Depression · Faith · Forgiveness · Freedom · Prayer

Finding Joy in Hardships

Joy is easy…when times are good. But what about those darkest of times… those days, weeks, months or  even years where you find that everything you dreamed of comes crashing in?

These past few years have been the hardest years of my life.

Now if you know my story, that’s probably a bit hard to believe. But what about your teenage pregnancy?? What about the loneliness of losing all of your high school friends as they went on with their lives without you? What about the months you watched your son suffering in the hospital, wondering if he was going to live to see his first birthday? What about the time where your spouse lost his job and you had no idea how you were going to feed the three young babies depending on you? Harder than those days? Yes. A hundred times…yes.

It hasn’t been the outward kind of hard, where everyone can see what’s going on and rushes in to help. Our health is great, our finances have been good, our marriage is doing well. These are things we so often take for granted until they’re gone. Losing a loved one, failing health, money struggles, or having a rough marriage bring very dark times as well. But these aren’t the type of hardships I’ve faced this past year.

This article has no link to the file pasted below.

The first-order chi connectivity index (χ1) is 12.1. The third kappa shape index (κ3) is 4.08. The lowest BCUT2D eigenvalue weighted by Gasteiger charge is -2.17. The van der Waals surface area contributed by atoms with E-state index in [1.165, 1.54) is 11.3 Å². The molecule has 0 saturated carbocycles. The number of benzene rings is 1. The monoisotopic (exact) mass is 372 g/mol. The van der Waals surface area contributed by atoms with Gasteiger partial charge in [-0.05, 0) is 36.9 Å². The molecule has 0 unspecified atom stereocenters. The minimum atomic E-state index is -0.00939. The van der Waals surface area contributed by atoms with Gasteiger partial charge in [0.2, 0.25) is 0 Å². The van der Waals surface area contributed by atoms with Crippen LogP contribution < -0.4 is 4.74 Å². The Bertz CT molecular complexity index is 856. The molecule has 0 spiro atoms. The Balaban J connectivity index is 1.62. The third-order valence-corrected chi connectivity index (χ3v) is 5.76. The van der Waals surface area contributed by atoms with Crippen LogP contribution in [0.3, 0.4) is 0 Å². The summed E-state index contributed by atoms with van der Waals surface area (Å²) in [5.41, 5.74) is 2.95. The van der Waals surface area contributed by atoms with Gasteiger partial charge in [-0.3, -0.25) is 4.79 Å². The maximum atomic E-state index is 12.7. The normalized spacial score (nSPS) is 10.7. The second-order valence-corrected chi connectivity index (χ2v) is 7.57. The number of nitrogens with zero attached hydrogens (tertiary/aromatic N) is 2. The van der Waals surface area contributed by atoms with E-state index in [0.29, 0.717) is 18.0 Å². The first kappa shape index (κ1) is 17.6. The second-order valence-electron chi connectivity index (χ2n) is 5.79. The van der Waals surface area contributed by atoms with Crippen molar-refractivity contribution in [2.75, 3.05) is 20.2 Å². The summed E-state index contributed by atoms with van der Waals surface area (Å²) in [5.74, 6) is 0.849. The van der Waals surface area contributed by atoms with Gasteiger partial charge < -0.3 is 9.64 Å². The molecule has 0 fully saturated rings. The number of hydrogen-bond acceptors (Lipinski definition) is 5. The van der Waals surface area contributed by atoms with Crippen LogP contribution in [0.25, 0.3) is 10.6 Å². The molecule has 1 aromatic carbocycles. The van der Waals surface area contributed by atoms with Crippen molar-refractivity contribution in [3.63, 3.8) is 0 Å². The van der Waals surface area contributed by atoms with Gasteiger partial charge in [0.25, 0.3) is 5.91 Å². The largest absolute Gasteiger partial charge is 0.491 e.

I was quite suddenly faced with a totally unexpected confrontation, during a very difficult season of my life. This brought about a dark feeling of rejection that I can’t, try as I may, find the words to explain. Maybe it’s hard to explain because I’m not free to tell the whole story… just vague little pieces to protect those involved. I think only those who have felt so hurtfully accused, deeply rejected and so utterly confused as to WHY, could fully understand what I’m talking about. But the hardest thing wasn’t that it happened…it’s that was happening for over a year. For months, I went to bed almost every night with my pillow soaked in tears, wondering if I would ever again lie down with peace in my heart. And for the most part, I carried these burdens alone – desperate to talk to someone, anyone who would listen…but my heart was torn because it involved those I loved SO dearly, so I kept silent.

My life, to the very core, was being shaken. At one point I truly believed that I had lost the favour of God on my life. I began to do everything I thought I could do to win his favour back. I tried so hard to admit all my faults, to confess and confess and confess, to not be defensive, to take the blame, to restore the peace…and through it all, I began to let go of something very important; my joy.

My joy was gone. Somewhere along the way, my eyes had turned from looking at Jesus and I began to focus on the problem. Like Peter among the waves, I had stepped out of the boat in full confidence; only to lose sight of the fact that I was never meant to walk on water…I was simply supposed to look at Jesus. When I realized this, healing could begin.

Here I was faced with one of the most difficult questions to ask during a trial: How can something like joy be found again…even if your circumstances haven’t changed?

The first step was to recognize the devil’s lies. I realized that I can’t do works to earn God’s favour. Period. God’s children receive his favour as they look to him. And when we have our eyes on him, he loves to pour out his favour.